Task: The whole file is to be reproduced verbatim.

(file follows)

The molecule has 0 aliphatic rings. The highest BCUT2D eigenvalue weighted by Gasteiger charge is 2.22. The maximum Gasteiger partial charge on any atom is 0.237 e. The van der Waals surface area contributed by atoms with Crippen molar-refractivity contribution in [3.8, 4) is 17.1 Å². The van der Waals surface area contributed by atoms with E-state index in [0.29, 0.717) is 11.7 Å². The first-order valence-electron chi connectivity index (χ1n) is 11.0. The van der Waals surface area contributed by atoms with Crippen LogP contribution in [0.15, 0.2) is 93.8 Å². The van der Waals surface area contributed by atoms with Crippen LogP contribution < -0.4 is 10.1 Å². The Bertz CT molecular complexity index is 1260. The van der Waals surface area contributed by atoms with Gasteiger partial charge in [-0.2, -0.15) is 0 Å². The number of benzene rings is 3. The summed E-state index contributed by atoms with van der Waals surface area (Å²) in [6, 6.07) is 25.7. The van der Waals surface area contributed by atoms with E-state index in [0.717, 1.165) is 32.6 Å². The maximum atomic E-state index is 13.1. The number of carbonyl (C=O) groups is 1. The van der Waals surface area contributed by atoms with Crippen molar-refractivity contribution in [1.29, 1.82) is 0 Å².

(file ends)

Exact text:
The molecule has 0 aliphatic rings. The highest BCUT2D eigenvalue weighted by Gasteiger charge is 2.22. The maximum Gasteiger partial charge on any atom is 0.237 e. The van der Waals surface area contributed by atoms with Crippen molar-refractivity contribution in [3.8, 4) is 17.1 Å². The van der Waals surface area contributed by atoms with E-state index in [0.29, 0.717) is 11.7 Å². The first-order valence-electron chi connectivity index (χ1n) is 11.0. The van der Waals surface area contributed by atoms with Crippen LogP contribution in [0.15, 0.2) is 93.8 Å². The van der Waals surface area contributed by atoms with Crippen LogP contribution < -0.4 is 10.1 Å². The Bertz CT molecular complexity index is 1260. The van der Waals surface area contributed by atoms with Gasteiger partial charge in [-0.2, -0.15) is 0 Å². The number of benzene rings is 3. The summed E-state index contributed by atoms with van der Waals surface area (Å²) in [6, 6.07) is 25.7. The van der Waals surface area contributed by atoms with E-state index in [0.717, 1.165) is 32.6 Å². The maximum atomic E-state index is 13.1. The number of carbonyl (C=O) groups is 1. The van der Waals surface area contributed by atoms with Crippen molar-refractivity contribution in [1.29, 1.82) is 0 Å².